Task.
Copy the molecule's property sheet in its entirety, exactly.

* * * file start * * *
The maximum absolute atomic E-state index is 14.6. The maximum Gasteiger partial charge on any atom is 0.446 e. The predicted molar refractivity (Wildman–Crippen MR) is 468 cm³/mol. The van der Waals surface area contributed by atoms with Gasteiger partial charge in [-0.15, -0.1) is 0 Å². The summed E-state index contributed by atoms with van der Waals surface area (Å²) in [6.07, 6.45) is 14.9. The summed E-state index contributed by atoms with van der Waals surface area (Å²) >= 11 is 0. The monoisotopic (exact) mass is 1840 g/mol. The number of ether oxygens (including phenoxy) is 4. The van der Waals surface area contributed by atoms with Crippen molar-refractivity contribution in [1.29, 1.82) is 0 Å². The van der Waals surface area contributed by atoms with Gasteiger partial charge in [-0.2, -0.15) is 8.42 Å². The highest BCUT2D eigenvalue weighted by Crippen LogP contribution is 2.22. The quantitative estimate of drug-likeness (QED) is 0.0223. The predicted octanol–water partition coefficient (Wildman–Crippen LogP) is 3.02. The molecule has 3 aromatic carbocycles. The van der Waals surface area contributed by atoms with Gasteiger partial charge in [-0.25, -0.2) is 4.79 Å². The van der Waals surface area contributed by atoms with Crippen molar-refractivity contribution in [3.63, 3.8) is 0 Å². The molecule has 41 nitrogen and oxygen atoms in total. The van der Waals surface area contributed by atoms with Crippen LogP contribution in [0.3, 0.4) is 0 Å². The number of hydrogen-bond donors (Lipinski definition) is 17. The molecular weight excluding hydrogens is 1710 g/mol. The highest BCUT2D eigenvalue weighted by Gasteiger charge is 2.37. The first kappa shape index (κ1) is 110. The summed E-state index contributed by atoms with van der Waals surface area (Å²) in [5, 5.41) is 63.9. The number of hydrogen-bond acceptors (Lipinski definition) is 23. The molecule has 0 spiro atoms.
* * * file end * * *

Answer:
The maximum absolute atomic E-state index is 14.6. The maximum Gasteiger partial charge on any atom is 0.446 e. The predicted molar refractivity (Wildman–Crippen MR) is 468 cm³/mol. The van der Waals surface area contributed by atoms with Gasteiger partial charge in [-0.15, -0.1) is 0 Å². The summed E-state index contributed by atoms with van der Waals surface area (Å²) in [6.07, 6.45) is 14.9. The summed E-state index contributed by atoms with van der Waals surface area (Å²) >= 11 is 0. The monoisotopic (exact) mass is 1840 g/mol. The number of ether oxygens (including phenoxy) is 4. The van der Waals surface area contributed by atoms with Crippen molar-refractivity contribution in [1.29, 1.82) is 0 Å². The van der Waals surface area contributed by atoms with Gasteiger partial charge in [-0.2, -0.15) is 8.42 Å². The highest BCUT2D eigenvalue weighted by Crippen LogP contribution is 2.22. The quantitative estimate of drug-likeness (QED) is 0.0223. The predicted octanol–water partition coefficient (Wildman–Crippen LogP) is 3.02. The molecule has 3 aromatic carbocycles. The van der Waals surface area contributed by atoms with Gasteiger partial charge in [-0.25, -0.2) is 4.79 Å². The van der Waals surface area contributed by atoms with Crippen molar-refractivity contribution in [3.63, 3.8) is 0 Å². The molecule has 41 nitrogen and oxygen atoms in total. The van der Waals surface area contributed by atoms with Crippen LogP contribution in [0.3, 0.4) is 0 Å². The number of hydrogen-bond donors (Lipinski definition) is 17. The molecular weight excluding hydrogens is 1710 g/mol. The highest BCUT2D eigenvalue weighted by Gasteiger charge is 2.37. The first kappa shape index (κ1) is 110. The summed E-state index contributed by atoms with van der Waals surface area (Å²) in [5, 5.41) is 63.9. The number of hydrogen-bond acceptors (Lipinski definition) is 23. The molecule has 0 spiro atoms.